US appeals court rules against Tennessee refugee challenge
NASHVILLE, Tenn. (AP) — A U.S. appeals court ruled against Tennessee lawmakers Wednesday in their lawsuit that claimed the federal refugee resettlement program improperly forces the state to spend money on additional services for the newcomers, including health care and education.
A 6th U.S. Circuit Court of Appeals panel in Cincinnati ruled that Tennessee’s GOP-led General Assembly hasn’t claimed an injury that gives it standing in the case and hasn’t established it has the authority to sue on the state’s behalf.
The lawsuit was filed in March 2017. A district court dismissed it in March 2018, in part deeming it speculative for Tennessee to contend it might lose $7 billion annually in federal Medicaid money if it refuses to spend state money on refugee services through TennCare, the state’s Medicaid program.
At oral arguments in front of appellate judges in March, an outside attorney for Tennessee lawmakers argued that it amounts to commandeering for federal officials to be able to cut billions of dollars in Medicaid funding, should the state decide not to provide refugees health care.
In response, a U.S. Department of Justice attorney contended that even if the state decides to submit a proposal that wouldn’t cover the refugees, that would trigger administrative procedures and judicial review during which no money would be withheld.
“The General Assembly has not identified an injury that it has suffered, such as disruption of the legislative process, a usurpation of its authority, or nullification of anything it has done,” the opinion states.
The appellate decision also says it appears that Tennessee has named the state attorney general as the exclusive representative of its interests in federal court. Attorney General Herbert Slatery declined to file the lawsuit on behalf of legislators.
In 2016, then-Gov. Bill Haslam, a Republican, refused to sign a resolution that passed in the General Assembly demanding the lawsuit. It took effect without his signature.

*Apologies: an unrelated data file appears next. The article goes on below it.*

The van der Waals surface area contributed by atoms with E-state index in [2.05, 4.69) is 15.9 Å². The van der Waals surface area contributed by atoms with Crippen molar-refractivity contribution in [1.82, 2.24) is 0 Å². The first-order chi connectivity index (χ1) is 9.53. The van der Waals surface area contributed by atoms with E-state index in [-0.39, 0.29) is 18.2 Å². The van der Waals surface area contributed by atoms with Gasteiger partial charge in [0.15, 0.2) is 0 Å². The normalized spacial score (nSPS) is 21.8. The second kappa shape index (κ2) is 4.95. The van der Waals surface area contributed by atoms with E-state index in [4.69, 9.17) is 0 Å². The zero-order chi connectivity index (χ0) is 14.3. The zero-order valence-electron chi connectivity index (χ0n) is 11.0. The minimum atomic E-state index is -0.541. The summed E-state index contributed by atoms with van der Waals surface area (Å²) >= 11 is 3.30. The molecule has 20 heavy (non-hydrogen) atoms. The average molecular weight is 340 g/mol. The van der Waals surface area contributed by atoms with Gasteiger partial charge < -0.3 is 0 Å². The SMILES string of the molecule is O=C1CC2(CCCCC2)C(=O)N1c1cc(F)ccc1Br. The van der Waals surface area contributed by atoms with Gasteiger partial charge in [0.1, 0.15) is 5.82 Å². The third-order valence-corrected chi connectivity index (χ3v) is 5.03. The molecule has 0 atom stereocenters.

The Thomas More Law Center has said it is working the case for free for the General Assembly.
“While I respect the decision that the court made, I’m certainly disappointed that we were not successful in asserting the ability of Tennessee taxpayers to determine how their tax dollars were spent,” said state House Majority Leader William Lamberth. “This case was always about the 10th Amendment and a state’s rights to determine how our citizens’ tax dollars are spent.”
Tennessee officially stopped participating in the refugee program in 2008.
But Catholic Charities of Tennessee administers a program under a law that says if a state withdraws, the federal government can pick a nonprofit to administer federal money for cash and medical assistance and social services to eligible refugees.
A U.S. Justice Department attorney said in court in March that 450 to 500 refugees were placed in Tennessee last year under the resettlement program, with a high mark of about 2,000 placed in 2016 and an annual average of less than 1,000.
The American Civil Liberties Union, which filed a brief in the case to support immigrant rights’ groups, applauded the lawsuit’s dismissal.
“There is nothing more American than allowing people the opportunity to seek safety and to work and care for their families,” said Hedy Weinberg, executive director of the ACLU of Tennessee. “Today’s decision ensures that Tennessee will continue to uphold these important values.”